Existing Loan Documents
The existing loan documents are obviously essential if any loans are being assumed. If not, then the existing loan information may not be relevant, and the owner may refuse to supply it anyway.
However, I like to know how much the owner owes and on what terms just as general background information to help me understand motivations. A search of courthouse records sometimes yields interesting information regarding notes that have been modified or extended. A note with such a history may be a tip that some financial stress has occurred, either with the property or elsewhere in the owner’s affairs. This can be valuable knowledge in final negotiations.
Now we move to the verification of the income, using the line items of the operating statement as our guide. It is important to not only verify the amount of the income, but also the quality. Inherent in every property analysis is measuring the risk that one or more tenants will vacate at the end of the lease, or worse, become a collection problem during the lease term.
Leases are the most important documents that attach to an income property. Read every word of every lease. The existing leases are what produce the income, so it is critical to review every lease. Make a note of any discrepancies, concessions, or required improvements. If the improvement or concession has not been met, you will inherit the obligation and must factor it into your operating projections. I have seen some of the strangest things you could ever imagine couched in lease addendums. Make notes of anything that needs clarification.
Rent Rolls are a convenient report that consolidates the information contained in the leases. A basic rent roll report should show the unit number or name, the tenant name, the rent amount, any past due balance, and the lease expiration date.
If past years’ rent rolls are available they can help analyze tenant turnover, identify collection problems and reveal any anomalies from the current performance. This is the basis for your first year income projection. If the owner does not have the report you will have to construct one from the leases.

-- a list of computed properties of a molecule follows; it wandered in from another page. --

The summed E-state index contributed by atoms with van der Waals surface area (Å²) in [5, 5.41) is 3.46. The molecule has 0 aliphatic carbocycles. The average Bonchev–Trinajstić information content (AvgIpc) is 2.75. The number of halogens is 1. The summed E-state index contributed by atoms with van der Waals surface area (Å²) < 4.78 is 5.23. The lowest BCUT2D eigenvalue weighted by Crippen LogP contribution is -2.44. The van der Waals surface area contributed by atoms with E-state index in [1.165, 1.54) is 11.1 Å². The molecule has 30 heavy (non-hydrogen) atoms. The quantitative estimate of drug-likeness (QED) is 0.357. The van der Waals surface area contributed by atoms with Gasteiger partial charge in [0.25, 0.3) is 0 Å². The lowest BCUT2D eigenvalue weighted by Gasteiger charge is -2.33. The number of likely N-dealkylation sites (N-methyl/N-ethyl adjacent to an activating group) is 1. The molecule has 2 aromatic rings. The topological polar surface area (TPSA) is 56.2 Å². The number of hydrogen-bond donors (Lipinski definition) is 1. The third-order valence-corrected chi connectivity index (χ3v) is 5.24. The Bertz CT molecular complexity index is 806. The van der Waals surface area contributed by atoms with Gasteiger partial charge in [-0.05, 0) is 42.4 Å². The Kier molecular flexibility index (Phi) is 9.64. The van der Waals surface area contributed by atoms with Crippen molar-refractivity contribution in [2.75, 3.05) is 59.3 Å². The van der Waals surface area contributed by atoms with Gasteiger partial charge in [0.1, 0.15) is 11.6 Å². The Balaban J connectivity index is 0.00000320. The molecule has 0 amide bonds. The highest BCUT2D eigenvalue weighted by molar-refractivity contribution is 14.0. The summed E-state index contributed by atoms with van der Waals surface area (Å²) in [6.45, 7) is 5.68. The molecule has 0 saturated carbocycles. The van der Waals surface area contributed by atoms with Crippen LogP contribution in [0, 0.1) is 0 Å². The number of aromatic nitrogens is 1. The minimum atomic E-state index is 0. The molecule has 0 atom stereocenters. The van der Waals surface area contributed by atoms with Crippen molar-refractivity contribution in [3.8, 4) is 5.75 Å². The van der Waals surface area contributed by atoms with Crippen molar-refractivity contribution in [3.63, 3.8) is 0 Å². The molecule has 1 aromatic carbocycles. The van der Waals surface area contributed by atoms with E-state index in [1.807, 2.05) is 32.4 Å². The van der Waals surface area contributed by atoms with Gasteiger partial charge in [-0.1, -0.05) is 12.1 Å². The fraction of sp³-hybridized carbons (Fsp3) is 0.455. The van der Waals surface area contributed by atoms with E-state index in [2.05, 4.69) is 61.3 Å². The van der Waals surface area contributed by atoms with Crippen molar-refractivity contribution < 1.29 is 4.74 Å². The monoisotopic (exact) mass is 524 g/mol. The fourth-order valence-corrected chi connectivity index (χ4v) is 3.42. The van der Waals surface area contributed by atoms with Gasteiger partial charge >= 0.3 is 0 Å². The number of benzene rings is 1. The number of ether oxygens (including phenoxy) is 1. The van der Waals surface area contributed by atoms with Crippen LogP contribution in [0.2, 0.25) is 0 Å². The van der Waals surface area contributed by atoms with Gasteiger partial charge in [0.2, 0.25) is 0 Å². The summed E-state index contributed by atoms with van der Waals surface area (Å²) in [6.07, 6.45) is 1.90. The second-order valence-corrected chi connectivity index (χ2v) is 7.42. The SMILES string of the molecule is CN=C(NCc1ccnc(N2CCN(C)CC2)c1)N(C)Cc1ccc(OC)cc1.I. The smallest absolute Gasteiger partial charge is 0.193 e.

However, especially in multi-family properties, the rent roll may also hide pertinent information. To determine tenant quality we have to go further.
Tenant files can reveal the most critical information regarding tenant quality. They should be examined for completeness and compliance with appropriate regulations prior to closing. Major concerns are tenant credit reports, complete applications, any personal guarantees, and for residential properties the required waivers for lead paint and mold.
In reviewing the tenant files, keep an eye out for recent additions to the rent roll. More than one seller has filled a property with sub-par tenants in order to boost the occupancy prior to offering the property for sale. The files may reveal poor or non-existent credit reports and a lack of landlord references. It will be your job to evict the tenants, refurbish the units, and incur the expense of re-leasing. If the problem is widespread the investment can become a turnaround project overnight.
This is an overview of the major income factors to investigate in an income property. There are innumerable variations, additions and permutations of relevant issues that arise as one inspects various property types. For a more detailed guide to investigations it is wise to seek a text which explores the subject in depth.
Once the income has been verified and the quality established, further due diligence will concentrate on the expense side of the operations. For a similar overview of the important issues to consider, see the companion article, Physical Due Diligence.